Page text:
The third running of EBACE, the European Business Aviation Convention and Exhibition, has established the Geneva, Switzerland event as a solid entry in the world aerospace calendar, with three major business aircraft manufacturers (Cessna, Gulfstream and Raytheon) choosing to attend EBACE instead of this month’s Paris Air Show.
Aviation International News » June 2003
For aviation, the spirit of the 1950s could be said to have begun with Chuck Yeager’s breaking of the “sound barrier” in Glamorous Glennis, a rocket-powered Bell X-1, on Oct. 14, 1947. The World War that had dominated the first half of the 1940s was receding in memory, and mankind’s focus on ascending from the rubble was illustrated clearly by the advances in aviation.
At least one manufacturer of turbine singles believes it has waited long enough for Europe’s Joint Aviation Authorities (JAA) to adopt proposed rules (NPA-29) setting out the requirements for JAA-member states to approve commercial operations in singles in IFR conditions (SEIFR). In fact, Switzerland-based Pilatus Aircraft decided to take the matter into its own hands.
General aviation interests expressed consternation over a May 1 Department of Homeland Security (DHS) advisory warning the GA community against planned Al-Qaeda terrorist attacks using “light aircraft,” issued even as new TFRs covering a peripatetic President Bush continue to disrupt day-to-day operations.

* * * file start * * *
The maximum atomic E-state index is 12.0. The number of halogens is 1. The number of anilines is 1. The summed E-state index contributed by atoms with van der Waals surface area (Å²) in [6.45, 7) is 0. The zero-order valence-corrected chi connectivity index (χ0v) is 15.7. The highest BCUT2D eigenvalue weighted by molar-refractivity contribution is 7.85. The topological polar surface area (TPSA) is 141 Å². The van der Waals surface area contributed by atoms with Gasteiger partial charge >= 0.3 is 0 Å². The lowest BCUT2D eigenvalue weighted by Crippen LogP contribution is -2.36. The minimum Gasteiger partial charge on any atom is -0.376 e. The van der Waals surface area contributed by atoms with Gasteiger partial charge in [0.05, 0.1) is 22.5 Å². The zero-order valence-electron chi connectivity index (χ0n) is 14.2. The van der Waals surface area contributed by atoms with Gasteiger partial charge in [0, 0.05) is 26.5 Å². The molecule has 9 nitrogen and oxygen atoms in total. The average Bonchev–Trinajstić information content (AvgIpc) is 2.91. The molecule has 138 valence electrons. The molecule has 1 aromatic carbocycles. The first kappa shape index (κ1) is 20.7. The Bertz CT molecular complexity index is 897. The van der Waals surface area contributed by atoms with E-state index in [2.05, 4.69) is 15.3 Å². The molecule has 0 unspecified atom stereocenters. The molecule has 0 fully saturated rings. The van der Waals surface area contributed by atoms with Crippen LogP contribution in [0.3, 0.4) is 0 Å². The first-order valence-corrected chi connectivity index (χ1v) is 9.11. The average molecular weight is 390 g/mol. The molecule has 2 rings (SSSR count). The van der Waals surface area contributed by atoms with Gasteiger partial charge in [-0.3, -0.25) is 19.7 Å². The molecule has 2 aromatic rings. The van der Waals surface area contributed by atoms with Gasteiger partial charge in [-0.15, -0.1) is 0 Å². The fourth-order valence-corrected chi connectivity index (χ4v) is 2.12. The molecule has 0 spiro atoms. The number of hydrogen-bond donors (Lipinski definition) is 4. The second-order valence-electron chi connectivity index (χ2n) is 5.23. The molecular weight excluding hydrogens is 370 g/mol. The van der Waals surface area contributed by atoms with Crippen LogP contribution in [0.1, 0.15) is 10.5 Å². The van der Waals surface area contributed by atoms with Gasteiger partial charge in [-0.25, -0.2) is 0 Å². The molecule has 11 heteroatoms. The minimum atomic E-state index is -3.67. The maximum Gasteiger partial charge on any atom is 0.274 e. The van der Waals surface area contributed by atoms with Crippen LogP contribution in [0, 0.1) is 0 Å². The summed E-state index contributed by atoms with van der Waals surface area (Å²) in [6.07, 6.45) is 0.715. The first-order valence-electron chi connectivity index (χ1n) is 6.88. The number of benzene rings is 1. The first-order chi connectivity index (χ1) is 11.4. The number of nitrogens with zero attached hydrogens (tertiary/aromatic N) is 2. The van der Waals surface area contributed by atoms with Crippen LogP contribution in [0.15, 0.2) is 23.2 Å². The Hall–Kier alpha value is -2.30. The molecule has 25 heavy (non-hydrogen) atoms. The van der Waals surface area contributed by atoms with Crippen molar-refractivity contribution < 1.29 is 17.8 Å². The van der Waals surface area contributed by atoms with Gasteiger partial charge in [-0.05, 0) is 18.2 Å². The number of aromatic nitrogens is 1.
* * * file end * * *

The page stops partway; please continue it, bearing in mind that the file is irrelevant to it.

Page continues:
Certain operators of the Learjet 30 and Falcon 10/100 series are eligible to receive a free upgrade that converts their Honeywell TFE731-2 engines to -2C versions.
The NTSB continues its investigation into a fatal crash April 24 that killed the pilot when his TBM 700 turboprop single hit a 38-foot telephone pole, then burst into flames a half-mile short of Runway 18 at Mobile Downtown Airport, Ala., at 8:10 p.m. VMC prevailed at the time.
When Bill Lear visited Switzerland more than 40 years ago, he was introduced to the P-16 fighter and became especially captivated with the wing design. That led to the design of the wing of the Learjet 23 and its first flight on Oct. 7, 1963. The rest of the story, as it is said, is history. The 40th anniversary of the first flight of the Learjet 23 falls, coincidentally, on the first day of this year’s NBAA Convention in Orlando, Fla.
Bombardier has started flying an enhanced vision system (EVS) on the Global Express. The infrared-based EVS, being provided by Thales Avionics and CMC Electronics, is scheduled for certification in 2005, after which it will be standard equipment on new Global Express and Global 5000 jets, as well as being available for retrofit.
A May 1 AD (2003-09-09) extends the provisions of an earlier airworthiness directive calling for a one-time inspection to check for chafed or damaged wiring in the fuel boost pumps in about 370 U.S.-registered Cessna 441 Conquests. The new directive makes the one-time inspection of the earlier AD a repetitive one (at 200-hour intervals) and requires the eventual installation of an improved fuel pump and wire-harness design.
In a letter sent in late April to U.S. Attorney General John Ashcroft, NBAA expressed “deep concern” regarding the process by which foreign nationals obtain permission for flight training in the U.S.